It's been year of ups and downs for Age of Conan developer Funcom. The title eventually launched in May 2008 after delays, with an impressive one million units shipped to retail, as 800,000 signed-up for the MMO, and 400,000 committed to monthly subscriptions by August.
However, it's not been without technical and gameplay issues, so much so that Funcom co-founder Gaute Godager stepped down as game director in September, and left the company. Later the same month, the company took the decision to merge servers in the US and Europe.
Although MMO developers are notoriously cagey when discussing exact figures, Funcom was willing to discuss the problems, evolution and future of the company with GamesIndustry.biz in this exclusive interview with CEO Trond Arne Aas.
Here, he discusses the recent redundancies, the changes to Age of Conan, the development of the Xbox 360 version of the game, plans to dip a toe into the casual market, and upcoming MMO The Secret World.
Q: How is Funcom restructuring the US division after the recent redundancies?
Trond Arne Aas: Funcom will not do major changes to the structure of the US operations. We do have a strong core team in our US division that have long industry experience and works very well with the rest of the organisation.
The reductions have primarily been made in our Quality Assurance and Customer Service teams. The need for QA is normally reduced when the first six months of a live product is over and this is the case for Funcom as well. The changes in the US Customer Service operations are partly a result of certain functions being moved to Europe as well as adjustments to reflect the current subscriber levels. Improvements in the game have also led to less demand for Customer Service personnel, something we are of course very happy about.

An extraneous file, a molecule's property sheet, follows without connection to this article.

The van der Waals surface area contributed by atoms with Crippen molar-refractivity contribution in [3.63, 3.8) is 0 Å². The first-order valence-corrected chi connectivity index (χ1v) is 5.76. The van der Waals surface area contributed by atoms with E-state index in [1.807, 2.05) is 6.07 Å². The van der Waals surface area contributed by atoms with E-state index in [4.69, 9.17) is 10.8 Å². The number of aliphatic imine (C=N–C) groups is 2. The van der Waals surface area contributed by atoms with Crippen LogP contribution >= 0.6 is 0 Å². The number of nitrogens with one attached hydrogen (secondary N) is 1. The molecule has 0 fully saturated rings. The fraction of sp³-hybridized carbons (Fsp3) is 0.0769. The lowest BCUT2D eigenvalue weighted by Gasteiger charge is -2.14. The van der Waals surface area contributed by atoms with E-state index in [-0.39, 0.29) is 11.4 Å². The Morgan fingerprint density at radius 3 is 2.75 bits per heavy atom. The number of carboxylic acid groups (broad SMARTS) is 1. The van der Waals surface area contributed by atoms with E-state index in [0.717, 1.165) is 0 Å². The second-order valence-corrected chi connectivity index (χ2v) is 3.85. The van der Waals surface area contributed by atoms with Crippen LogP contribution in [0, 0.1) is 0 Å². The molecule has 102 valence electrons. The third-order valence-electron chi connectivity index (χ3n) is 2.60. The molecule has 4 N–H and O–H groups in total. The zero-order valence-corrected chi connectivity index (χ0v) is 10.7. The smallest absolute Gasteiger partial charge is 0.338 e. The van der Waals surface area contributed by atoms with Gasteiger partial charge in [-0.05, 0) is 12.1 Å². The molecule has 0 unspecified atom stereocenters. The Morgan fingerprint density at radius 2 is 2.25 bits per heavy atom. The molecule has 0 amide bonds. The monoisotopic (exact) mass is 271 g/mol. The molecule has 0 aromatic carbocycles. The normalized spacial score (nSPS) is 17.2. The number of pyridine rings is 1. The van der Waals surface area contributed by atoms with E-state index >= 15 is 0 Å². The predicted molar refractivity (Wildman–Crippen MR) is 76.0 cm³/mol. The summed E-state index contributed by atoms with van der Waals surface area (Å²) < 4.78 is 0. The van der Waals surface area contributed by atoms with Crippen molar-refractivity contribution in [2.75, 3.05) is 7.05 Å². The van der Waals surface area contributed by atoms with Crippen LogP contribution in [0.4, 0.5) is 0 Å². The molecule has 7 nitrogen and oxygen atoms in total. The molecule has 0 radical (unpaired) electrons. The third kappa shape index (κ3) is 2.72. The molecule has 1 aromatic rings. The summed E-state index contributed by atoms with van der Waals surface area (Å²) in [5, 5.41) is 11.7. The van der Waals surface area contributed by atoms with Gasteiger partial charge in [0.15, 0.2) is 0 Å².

Q: Are there any plans to reduce headcount in the European business in 2009?
Trond Arne Aas: No, there are no specific plans for this. We are actually staffing up many positions in Oslo – specifically in development, as well as in Beijing.
Q: What are the current priorities for the Funcom business overall?
Trond Arne Aas: There will definitely be a lot happening to Age of Conan in 2009. We will continue to put out free updates that improve the game in various ways, and the first update we are doing early in 2009 includes two new dungeons for high level players. We will also escalate the development of the expansion, and we look forward to unveiling more details on that.